A standard gonorrhea lab test requires a urine sample or a swab from the genitals if you have any discharges.
But in some cases, your doctor may ask for a swab from other parts of the body such as the mouth or rectum.
Back in May, the FDA approved the first-ever extragenital (meaning other areas other than the genitals) tests for chlamydia and gonorrhea.
There were already some extragenital tests for these STDs, but these are the first ones to get FDA approval.
So why do you need to test your mouth for gonorrhea when mostly you get it from vaginal or anal sex?
Well, you don’t have to engage in the usual penetrative types of intercourse to get gonorrhea. You can get it from oral sex as well.
How You Can Get Gonorrhea in Your Throat
If you have oral sex with someone who is infected with gonorrhea, you can get an oral infection that spreads to your throat.
This happens if their penis, vagina, urinary tract, or rectum has the infection.
The exchange of infected fluids transmits the infection from the infected partner to you.
The risk of getting gonorrhea from oral sex is higher if you have sores in your mouth, your gums have been bleeding, you have tooth decay, or you expose yourself to semen.
So even if you use protection during vaginal or anal sex, you can still get a sexually transmitted infection if you don’t take the right precautions during oral sex.
Note: Until recently, doctors didn’t think gonorrhea and various other STDs could be spread by kissing. But there is new evidence that gonorrhea can be spread by kissing, though the risk is lower compared to oral sex.
Deep or French kissing increases your risk of getting oral gonorrhea from an infected partner.
It’s Not Just Gonorrhea
Almost all STDs that are transmitted through vaginal or anal sex can also be transmitted through unprotected oral sex.
So it’s not just gonorrhea you need to be worried about. You can also get chlamydia, syphilis, herpes, HPV, and HIV.
For HIV, the risk is low but not nil.
What are the Symptoms that You Have Gonorrhea in Your Throat?
It’s usually difficult to tell when you have oral gonorrhea.
That’s because it usually doesn’t present any symptoms in the beginning. And even when it does, it’s easy to confuse them for other normal throat infections.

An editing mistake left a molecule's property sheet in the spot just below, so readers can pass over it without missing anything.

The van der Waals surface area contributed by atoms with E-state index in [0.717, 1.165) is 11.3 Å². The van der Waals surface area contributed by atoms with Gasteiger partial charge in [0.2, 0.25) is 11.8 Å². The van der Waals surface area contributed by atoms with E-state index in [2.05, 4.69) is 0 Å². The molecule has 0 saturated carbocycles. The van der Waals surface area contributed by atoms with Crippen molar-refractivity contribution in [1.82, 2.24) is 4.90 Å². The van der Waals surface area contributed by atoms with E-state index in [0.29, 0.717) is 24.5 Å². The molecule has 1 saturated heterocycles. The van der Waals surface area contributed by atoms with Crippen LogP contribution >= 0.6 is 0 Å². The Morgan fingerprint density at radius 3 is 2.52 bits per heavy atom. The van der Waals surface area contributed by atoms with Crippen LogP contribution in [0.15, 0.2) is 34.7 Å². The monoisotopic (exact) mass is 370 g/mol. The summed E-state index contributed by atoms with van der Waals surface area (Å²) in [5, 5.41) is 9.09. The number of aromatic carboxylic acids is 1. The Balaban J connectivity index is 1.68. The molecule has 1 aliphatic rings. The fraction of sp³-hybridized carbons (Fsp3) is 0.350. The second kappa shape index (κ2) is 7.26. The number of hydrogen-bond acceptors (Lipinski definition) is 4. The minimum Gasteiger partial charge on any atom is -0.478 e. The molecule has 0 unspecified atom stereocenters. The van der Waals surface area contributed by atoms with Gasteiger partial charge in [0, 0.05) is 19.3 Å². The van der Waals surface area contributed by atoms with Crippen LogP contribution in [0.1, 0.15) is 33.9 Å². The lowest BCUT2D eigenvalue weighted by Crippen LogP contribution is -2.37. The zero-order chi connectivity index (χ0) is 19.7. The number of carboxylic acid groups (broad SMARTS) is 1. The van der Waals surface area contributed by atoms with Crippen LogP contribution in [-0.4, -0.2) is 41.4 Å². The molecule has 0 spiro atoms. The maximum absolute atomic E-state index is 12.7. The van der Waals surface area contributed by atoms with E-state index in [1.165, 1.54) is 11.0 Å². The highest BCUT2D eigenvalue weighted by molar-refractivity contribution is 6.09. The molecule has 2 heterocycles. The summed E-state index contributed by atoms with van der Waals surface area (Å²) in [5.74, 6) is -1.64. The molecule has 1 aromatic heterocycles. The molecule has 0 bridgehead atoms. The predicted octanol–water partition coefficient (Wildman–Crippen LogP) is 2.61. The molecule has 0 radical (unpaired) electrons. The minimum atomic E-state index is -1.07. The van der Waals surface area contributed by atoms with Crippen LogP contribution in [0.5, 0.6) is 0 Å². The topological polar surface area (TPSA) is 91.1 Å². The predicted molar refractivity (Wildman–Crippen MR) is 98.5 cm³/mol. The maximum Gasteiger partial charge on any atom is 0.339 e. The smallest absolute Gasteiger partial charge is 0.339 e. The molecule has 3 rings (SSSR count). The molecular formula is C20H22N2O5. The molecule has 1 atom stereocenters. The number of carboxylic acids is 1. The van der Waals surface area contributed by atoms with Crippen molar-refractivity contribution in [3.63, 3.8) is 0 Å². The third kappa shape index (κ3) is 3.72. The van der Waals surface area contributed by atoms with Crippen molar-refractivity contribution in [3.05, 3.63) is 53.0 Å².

You may experience sore throat, fever, swollen lymph nodes, and redness in your throat.
Since, you can get gonorrhea in two places at once (if you had oral sex, you also most likely had vaginal or anal sex with the infected partner), you may also notice genital discharge, pain when peeing and swollen testicles.
But the only way to know for sure that you have oral gonorrhea is to get tested.
In addition to the usual genital swab or urine sample, your doctor may also ask for a mouth swab to check for the presence of the STD in your mouth and throat.
If you are shy about going to the doctor, get an at-home STD test kit. If you get positive results, we highly recommend a proper lab test to confirm the diagnosis.
Wherever you decide to get tested, do not wait until you notice symptoms. It takes time before any gonorrhea symptoms show up.
If gonorrhea is left untreated for long, it can spread to other parts of the body and cause serious health complications, including skin sores, joint pain, and heart problems.
As long as you are sexually active, you should get regularly tested for all common STDs.
Is Oral Gonorrhea Treatable?
Yes, oral gonorrhea can be cured. But it is important that it is diagnosed on time.
Your doctor will likely recommend dual antibiotic therapy to overcome resistance.
If initial treatment does not clear away symptoms, you may need stronger antibiotics.
How to Protect Yourself from Oral Gonorrhea?
For sexually active adults, the best protection is to be in a mutually monogamous relationship.
That’s where both of you are faithful to each other, and you are confident they don’t have any STDs (you should still get regular STD tests).
Otherwise, the best way to protect yourself is to use a dental dam or a condom.
A dental dam is a special type of condom that provides a barrier between the mouth and the anus or vagina during oral sex.
If you are performing oral sex on a penis, your partner should use a normal condom.
Don’t forget to get regular STD tests, especially if you have multiple sexual partners.